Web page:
Come Monday morning, we were ready to begin our 335 km bike ride to Vienna.  We were not alone.  This is reputedly the most popular bike route in Europe, and we saw large groups with obvious rental bikes and/or panniers with the name of this bike tour company or that.  In Passau the night before we had in fact seen a dozen and a half bikes and their luggage van from an American outfit, Vermont Bicycle Touring!  Louise actually did a trip with them over 20 years ago, in Vermont no less, before meeting up with and marrying her personal bike tour planner.

The routine for a large proportion of these bike tourists is to arrive in the evening and get fitted to a rental bike, have a group dinner, and set out the next morning for the first of seven days of cycling, rain or shine.  The pluses are the arranged lodging, breakfasts and dinners and the carriage of your luggage, plus instructions on where to turn right or left and what to see.  The distance is quite manageable, an average of less than 50 km/30 mi. per day, particularly given the fact that the route is almost totally flat and well-paved.  As with most bike touring, there are those who go at their own pace either alone or in groups of 2 or 3, and those who go as part of a herd, such as a line of 20+ cyclists who came whizzing by in the opposite direction one day, or the bicycle ferry filled with bikes all bearing the same tour company name.  And, yes, you can easily go in either direction.  It's not exactly "uphill" going westbound since the elevation change is minimal, and the wind is not always out of the west, even though that is somewhat more common.  But given the chance to end your special week of biking in a charming small city or in a major, magical metropolis, it's a tough choice but still no wonder that the vast majority of cyclists head eastwards, as we did, ending in Vienna.

Since we had ridden the first 2/3 of these 335 km last summer, we spent a little less time on sightseeing and more on just enjoying being out in this gorgeous scenery.  We also decided to cover the distance in 6 days of biking, helped along in this decision by six days of dry weather in the high 70s and low 80s (~25-29 C).  Anyone who has stumbled onto our blog for the first time who would like to see more detail from last summer's trip is invited to check out last summer's blog episode for this section at, where you will see photos and commentary about some very special places, such as the Celtic museum, that we passed by this time around.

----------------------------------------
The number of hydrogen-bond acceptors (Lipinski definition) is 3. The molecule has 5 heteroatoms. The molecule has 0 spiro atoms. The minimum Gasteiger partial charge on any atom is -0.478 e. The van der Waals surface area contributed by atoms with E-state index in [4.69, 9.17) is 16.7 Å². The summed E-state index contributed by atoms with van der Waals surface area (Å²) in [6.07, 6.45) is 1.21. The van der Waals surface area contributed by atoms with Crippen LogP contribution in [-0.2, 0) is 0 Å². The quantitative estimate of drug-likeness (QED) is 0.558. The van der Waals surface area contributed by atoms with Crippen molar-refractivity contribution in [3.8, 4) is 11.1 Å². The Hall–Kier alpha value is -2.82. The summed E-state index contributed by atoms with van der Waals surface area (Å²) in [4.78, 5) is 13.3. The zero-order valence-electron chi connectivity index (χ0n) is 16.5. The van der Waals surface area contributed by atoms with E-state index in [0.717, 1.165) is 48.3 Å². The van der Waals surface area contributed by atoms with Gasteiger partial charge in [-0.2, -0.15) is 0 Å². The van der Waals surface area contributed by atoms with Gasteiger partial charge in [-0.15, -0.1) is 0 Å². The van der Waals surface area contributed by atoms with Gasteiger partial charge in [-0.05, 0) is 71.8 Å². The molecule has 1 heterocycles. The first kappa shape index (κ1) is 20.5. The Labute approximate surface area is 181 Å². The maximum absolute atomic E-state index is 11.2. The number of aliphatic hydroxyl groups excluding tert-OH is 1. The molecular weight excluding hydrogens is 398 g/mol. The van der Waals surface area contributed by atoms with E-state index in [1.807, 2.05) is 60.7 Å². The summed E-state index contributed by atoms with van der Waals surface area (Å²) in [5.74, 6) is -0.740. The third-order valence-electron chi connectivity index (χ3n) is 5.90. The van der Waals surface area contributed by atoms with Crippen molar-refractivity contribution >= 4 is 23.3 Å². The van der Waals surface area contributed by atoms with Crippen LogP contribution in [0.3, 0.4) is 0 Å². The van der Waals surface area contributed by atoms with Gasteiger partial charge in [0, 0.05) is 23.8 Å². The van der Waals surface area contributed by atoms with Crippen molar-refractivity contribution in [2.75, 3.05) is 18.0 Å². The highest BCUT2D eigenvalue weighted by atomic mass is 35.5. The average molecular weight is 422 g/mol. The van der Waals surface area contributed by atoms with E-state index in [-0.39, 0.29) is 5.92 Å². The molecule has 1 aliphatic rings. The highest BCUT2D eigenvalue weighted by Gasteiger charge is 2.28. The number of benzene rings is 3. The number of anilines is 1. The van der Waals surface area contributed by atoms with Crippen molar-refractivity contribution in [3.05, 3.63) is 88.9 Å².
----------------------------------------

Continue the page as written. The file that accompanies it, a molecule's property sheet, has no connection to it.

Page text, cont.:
We had a sunny sendoff from Passau, and the houses along the Danube across from town shone in the morning sun.  The sign of a good start, yes?

For all but a few kilometers, you can choose to ride on the north (left) or south (right) bank.  The main considerations are the towns you go through -- which group of places look more interesting -- and how close or not you are to traffic.  There are several bridges where you can switch from one side to the other, and also 5 or 6 dams.  We crossed at one dam where we could actually bike across easily, but at least one other warned cyclists that they would have 90 steps to deal with if they really wanted to cross there.  We didn't, but Jeff ran up to check out the view and take this shot of a barge going through the locks adjacent to the dam.

Whichever side you are on, you will see castles.  However, it often turns out you can't really see them well without breaking out the binoculars or the telescopic lens on the camera.

We did get up close and personal with one castle, but before we got there we got a taste of a how the Austrians celebrate the state holiday of Corpus Christi.  We were in the small city of Grein when the Stadtkapelle, or town band, marched past our window at 6 a.m., then returned an hour later after waking up every other person in town.  (These folks were quite good, but they were NOT quiet).

They then headed over to the city center, where all the town officials and many of the town's citizens were gathered for a Roman Catholic mass in front of City Hall.  The photo just above was taken the prior afternoon of the square in front of City Hall, and that's just where they were.  Separation of church and state, you ask?  What's that?  Not in Austria!

Most of the town band stayed on to provide the musical accompaniment to the hymns, but these two fellows snuck away.  Perhaps they were in the percussion section -- not too much need for them for that sort of music.  Jeff came around quietly behind the congregation in the town square to observe and to take a shot of the colorful hats a small contingent of women were wearing for this festive occasion.  We had observed in our last time in Austria as well that the locals really do love to get dressed up for special occasions like this.